Although children can have seasonal allergies only twice a year, the days they will be suffering from the various symptoms can be agonizing for any parent. After all, no parent wants to see their kids have difficulties breathing, a runny nose, itchy eyes, sneezing, and coughing all the time.

Knowing your kids’ seasonal allergies causes is a good start to helping them manage the uncomfortable and unpleasant symptoms. You can also help alleviate these symptoms by following the tips below:

1.    Limit your kids’ exposure to allergy triggers

Your kids will have an easier time managing their allergies and even have a chance of avoiding them entirely if you can help them avoid the allergens that trigger their symptoms.

If a child is allergic to pollen, you have to keep him or her indoors or limit his or her time outside especially when pollen is proliferating outdoors. Additionally, always keep the windows and doors closed to keep the pollen out.

Consider getting an air purifier and filters to put in your child’s bedroom to ensure the air is clean in this room as well.

Pet dander can also trigger and aggravate seasonal allergy. If you have dogs or cats, bring them to the groomer or bathe them once a week. Make sure you do this only once a week since their skin can dry out and cause them to shed more dander.

In case your child is severely allergic to pets, it is best to find another home for your dog or cat, or keep it outdoors at all times.

2.    Remind your kids to practice personal hygiene habits

To further reduce your children’s exposure to allergens, remind them to always wash their hands, especially after petting the hamster at school or playing in the school playground.

When they get home, aside from washing their hands, make them wash their faces as well. If possible, encourage them to take a shower or bath when they arrive from school to remove allergens from their hair and body.

3.    Keep your children hydrated

To help reduce allergy symptoms, encourage your kids to drink more water. Water keeps the mucous membranes moisturized and this will help flush away allergens from the lungs and prevent irritation.

Broth-based soups work the same way as well. Additionally, drinking plenty of clear fluids can help clear out some of the mucus that may start to develop and bother the throat.

4.    Keep your children away from smoke

Smoke from cigarette and tobacco can deposit allergens into your child’s lungs and nose which can instigate or worsen their seasonal allergy.

If you have a smoker in the household, ask him or her to smoke outdoors. Additionally, avoid burning candles, incense, and using the fireplace or wood stoves since the smoke can also aggravate your kids’ allergy symptoms.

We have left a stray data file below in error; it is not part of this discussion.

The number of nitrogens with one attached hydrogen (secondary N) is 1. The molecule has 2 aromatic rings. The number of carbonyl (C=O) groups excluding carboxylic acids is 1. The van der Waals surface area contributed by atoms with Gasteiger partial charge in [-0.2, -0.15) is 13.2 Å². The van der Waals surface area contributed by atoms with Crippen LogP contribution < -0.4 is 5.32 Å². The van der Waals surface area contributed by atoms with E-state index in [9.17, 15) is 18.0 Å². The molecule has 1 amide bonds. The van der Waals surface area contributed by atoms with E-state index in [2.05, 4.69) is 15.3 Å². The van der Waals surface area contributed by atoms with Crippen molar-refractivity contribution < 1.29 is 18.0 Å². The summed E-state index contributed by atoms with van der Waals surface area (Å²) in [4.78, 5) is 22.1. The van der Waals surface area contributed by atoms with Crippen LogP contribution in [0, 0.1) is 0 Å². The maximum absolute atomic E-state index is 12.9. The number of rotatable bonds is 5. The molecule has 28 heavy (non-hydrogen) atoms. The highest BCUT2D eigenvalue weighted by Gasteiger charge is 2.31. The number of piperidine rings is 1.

5.    Ensure your kids get enough sleep every day

Extra sleep and rest can also help ease your kids’ allergy symptoms. As such, make sure they get eight to ten hours of sleep at night during allergy season.

If a child is having a hard time sleeping because of nighttime coughing, itching, or a sore throat, he or she may need extra medication. Bring him or her to an allergist or his or her doctor immediately for diagnosis and additional treatment.

6.    Have a cold compress ready

One of the common symptoms of seasonal allergy is itchy, watery eyes. Kids, especially younger ones, will find this irritating that they won’t stop rubbing their eyes. To soothe their itchy eyes, place an ice pack or cold compress over the eye area.

In case your child has been given allergy eye drops or skin creams, ask the doctor or allergist or even the pharmacist if you can store them in the refrigerator for a more cooling, soothing effect during application.

7.    Stay on track with their allergy medications

Lastly, each child is different; one medication may work for one while the same may not be effective for another. It is, therefore, important that your child sees his or her pediatrician or allergist and that a well-thought-out personalized treatment plan is given to him or her.

Many health specialists recommend giving kids with seasonal allergies their prescribed medicines two to four weeks before allergy season starts to help ease the symptoms. However, make sure your child’s pediatrician or allergist gives you the go-signal before giving him or her medicine.

As a final tip, make sure you keep a stock of your kids’ allergy medicines so that they will be prepared whenever and wherever symptoms may strike. Additionally, talk to your children’s teachers to find out how they can take their medication if they need it in school.

With the tips above, you should be able to easily manage your children’s seasonal allergy symptoms so they get to enjoy their childhood.